Rather, the reason why it is the sole court that can make such an order at present seems to simply be that it is the only court with inherent jurisdiction.133
9.26On the other hand, we accept the Bar Association’s submission that, while consistency with the criminal jurisdiction is desirable, alignment with section 364 of the Criminal Procedure Act 2011 should not be the overriding objective. Indeed, we note that the reforms in that Act were introduced to “require changes to some long-established and entrenched behaviours and practices” in the criminal jurisdiction.134  The wasted costs provision was part of a “benefits and sanctions regime” unique to that Act, which was intended to “encourage parties to comply with procedural requirements”.135  As such, it is not necessarily automatically transferrable to the civil jurisdiction, where those behaviours and practices may not exist (or be as apparent).
9.27We also accept that the difference in terminology between the draft provision136  and the principles contained in the case law could be interpreted as a shift away from the established jurisprudence. For instance, we agree with the Bar Association’s submission that the test in subsection (2) of the proposed draft provision – that the “failure is significant and there is no reasonable excuse for that failure” – could be seen to be less stringent than the current “serious dereliction of duty to the court” test.

9.28Overall, the submissions we received convinced us we should not presently recommend the draft provision be enacted as it is. We considered whether to recommend the enactment of an amended provision, but ultimately were persuaded not to recommend there be a wasted costs provision in new courts legislation.

9.29One of the primary reasons for this was the lack of support from the judges for having any such provision. Had the judges required more power to deal with counsel misconduct in civil cases, they would no doubt have made this plain to us in their submissions. The absence of any such feedback to this effect is, therefore, telling. Indeed, the District Courts judges specifically said they do not want such a power.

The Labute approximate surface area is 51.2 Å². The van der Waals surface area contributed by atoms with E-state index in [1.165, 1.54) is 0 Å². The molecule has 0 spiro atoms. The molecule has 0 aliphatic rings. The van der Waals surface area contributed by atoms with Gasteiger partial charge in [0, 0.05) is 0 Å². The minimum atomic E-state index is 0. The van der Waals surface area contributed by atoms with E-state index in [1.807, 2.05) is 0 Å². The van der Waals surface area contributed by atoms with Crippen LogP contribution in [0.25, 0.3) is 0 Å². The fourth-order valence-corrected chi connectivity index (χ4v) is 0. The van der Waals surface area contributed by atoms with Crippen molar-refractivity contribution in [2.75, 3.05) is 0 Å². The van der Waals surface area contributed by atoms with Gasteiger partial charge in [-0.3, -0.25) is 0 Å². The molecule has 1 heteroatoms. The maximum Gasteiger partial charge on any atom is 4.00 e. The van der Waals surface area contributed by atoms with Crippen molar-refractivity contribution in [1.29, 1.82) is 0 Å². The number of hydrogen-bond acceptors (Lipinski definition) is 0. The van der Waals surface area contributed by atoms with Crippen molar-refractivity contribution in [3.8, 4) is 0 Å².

R44 A “wasted costs” provision should not be included in new courts legislation.

123Review of the Judicature Act 1908: Towards a new Courts Act, above n 108, at [5.24].
124At [5.25]-[5.27].
125At [5.28]-[5.29].
126At [5.30].
127Harley v McDonald [2001] UKPC 18, [2002] 1 NZLR 1 at [48].
128Review of the Judicature Act 1908: Towards a new Courts Act, above n 108, at [5.32]-[5.36]. We note that, since Issues Paper 29 was released, one of these costs orders has been quashed on appeal: see Deliu v The Chief Executive of the Ministry of Social Development [2012] NZCA 406.
129At [5.37]-[5.38].
130At [5.40]-[5.41].
131At [5.42]-[5.43].
132At Q14 and Q15. As with contempt in the face of the court, we provided a draft provision, at appendix 4, to enable submitters to see precisely what we were proposing.
133See, for example, Hughes v Ratcliffe (2000) 14 PRNZ 690 (HC) at [57].
134Criminal Procedure (Reform and Modernisation) Bill 2010 (243-1) at 7.
135At 7.
136Review of the Judicature Act 1908: Towards a new Courts Act, above n 108, at appendix 4.